Why is it important to study modal verbs?
This is the second of four lessons about Modal Verbs. To complete this course, read each lesson carefully and then unlock and complete our materials to check your understanding.
– Discuss the importance of modal verbs in English
– Provide examples of the twelve modal-verb functions
– Explore the challenges that students face when attempting to master modal verbs
Now that you should recognise the fifteen verbs and verb phrases that function as pure and semi-modals in the English language, this second lesson on modal verbs discusses both the usefulness and challenges of this word type in practice. Because it’s not possible to communicate effectively in the English language without frequently using such modal verbs, a student that wishes to become an effective academic should study this word type carefully.
How are modal verbs useful?
Because most of a proposition’s meaning is contained within a verb and its associated nouns, verbs are one of the most important word classes for speakers of English. The two sentences below, for example, demonstrate that a statement may be understood when all words other than verbs and nouns have been deleted:
As a type of auxiliary verb, and one that reportedly accounts for fifteen percent of all verb usage, modal verbs are clearly an important aspect of language learning. From an academic’s perspective, while it’s true that modal verbs are used much more commonly in speech than in academic writing, modal verbs still allow the speaker or writer to express twelve useful functions. These functions, which may be divided into attitudinal and communicative types, are provided for you below:
Why are modal verbs challenging for students?
Although there are a number of reasons that students of English make frequent mistakes when forming expressions that require the representation of modality, we’ve grouped these concerns into four distinct types.
While it may be possible to avoid using modal verbs altogether and instead rely upon modal adjectives such as ‘possible’, modal adverbs such as ‘perhaps’ or modal nouns such as ‘probability’ – all of which function as hedging language, an overreliance of these word classes and an avoidance of modal verbs will likely make a writer’s or speaker’s language appear odd or unnatural, particularly to a native speaker of English.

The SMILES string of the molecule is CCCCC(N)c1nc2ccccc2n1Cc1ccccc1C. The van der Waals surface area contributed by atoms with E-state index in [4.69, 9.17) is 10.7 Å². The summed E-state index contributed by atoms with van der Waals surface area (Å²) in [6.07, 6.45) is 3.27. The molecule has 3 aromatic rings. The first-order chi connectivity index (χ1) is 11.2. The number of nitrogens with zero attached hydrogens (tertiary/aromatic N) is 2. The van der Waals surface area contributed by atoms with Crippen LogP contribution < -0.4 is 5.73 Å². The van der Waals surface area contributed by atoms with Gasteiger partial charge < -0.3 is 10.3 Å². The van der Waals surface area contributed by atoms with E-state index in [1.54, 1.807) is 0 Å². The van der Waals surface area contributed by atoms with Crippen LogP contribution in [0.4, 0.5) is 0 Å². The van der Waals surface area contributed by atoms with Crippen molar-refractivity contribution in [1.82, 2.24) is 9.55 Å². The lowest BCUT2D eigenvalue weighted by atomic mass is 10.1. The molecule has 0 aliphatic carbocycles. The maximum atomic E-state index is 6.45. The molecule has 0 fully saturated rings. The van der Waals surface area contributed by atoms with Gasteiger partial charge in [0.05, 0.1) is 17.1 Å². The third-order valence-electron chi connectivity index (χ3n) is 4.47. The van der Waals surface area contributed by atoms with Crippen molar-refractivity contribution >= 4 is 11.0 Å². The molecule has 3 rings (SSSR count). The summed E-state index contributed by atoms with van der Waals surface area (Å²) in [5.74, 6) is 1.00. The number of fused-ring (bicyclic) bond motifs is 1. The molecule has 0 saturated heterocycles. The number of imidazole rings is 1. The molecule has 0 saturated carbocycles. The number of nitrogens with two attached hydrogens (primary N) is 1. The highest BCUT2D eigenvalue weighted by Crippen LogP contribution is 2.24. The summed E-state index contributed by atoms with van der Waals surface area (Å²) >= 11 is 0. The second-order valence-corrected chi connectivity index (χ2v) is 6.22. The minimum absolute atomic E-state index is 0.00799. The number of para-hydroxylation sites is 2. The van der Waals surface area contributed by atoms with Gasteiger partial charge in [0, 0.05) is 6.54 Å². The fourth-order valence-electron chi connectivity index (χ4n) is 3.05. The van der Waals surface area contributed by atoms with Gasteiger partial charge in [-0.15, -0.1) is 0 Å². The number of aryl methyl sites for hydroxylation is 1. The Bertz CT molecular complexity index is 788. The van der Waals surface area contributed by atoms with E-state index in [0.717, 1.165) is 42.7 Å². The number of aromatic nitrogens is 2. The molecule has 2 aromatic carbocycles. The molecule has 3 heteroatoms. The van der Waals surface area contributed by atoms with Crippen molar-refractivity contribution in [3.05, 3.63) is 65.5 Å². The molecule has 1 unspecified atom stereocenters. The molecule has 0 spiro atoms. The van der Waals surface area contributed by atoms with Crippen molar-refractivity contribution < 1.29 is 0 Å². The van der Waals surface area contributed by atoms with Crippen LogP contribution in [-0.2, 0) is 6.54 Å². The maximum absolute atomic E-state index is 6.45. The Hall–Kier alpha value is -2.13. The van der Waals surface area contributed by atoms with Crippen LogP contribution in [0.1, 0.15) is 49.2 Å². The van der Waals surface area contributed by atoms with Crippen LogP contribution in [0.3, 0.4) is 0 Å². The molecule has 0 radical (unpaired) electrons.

As will be explored in much more detail in Lesson 3, the grammar of both pure and semi-modals can also sometimes confuse students with mistakes leading to a break down in communication. Because modal verbs lack the inflection of more ordinary lexical verbs, because they sometimes use present and past tense forms such as ‘can’ and ‘could’ for functions other than demonstrating a timeframe, and because (unlike other auxiliary verbs such as ‘want’) they rarely precede full infinitives using ‘to’, it’s understandable that some students make many errors with this word type.
Modal verbs can be pronounced with strong or weak forms when used in connected speech, and because such verbs are most commonly spoken in their quicker weak forms when combined with another verb, non-native speakers of English may sometimes fail to identify them. While failing to hear or understand a modal verb may generally have little effect on overall comprehension, some structures may create the potential for confusion. If, for example, ‘can’ were missed from the offer below, the listener may instead interpret that statement as a promise:
Finally, as the same modal verb may be used to indicate a variety of functions, and because there may be multiple modal verbs that can indicate the same function, a non-native speaker of English may either (a) select an incorrect modal verb for their utterance, or (b) overuse the same modal verb where an alternative verb may have improved the appropriacy of their expression.
For further information about overcoming these issues, continue studying with Lessons 3 and 4 and explore the grammar and functions of modals in more detail.
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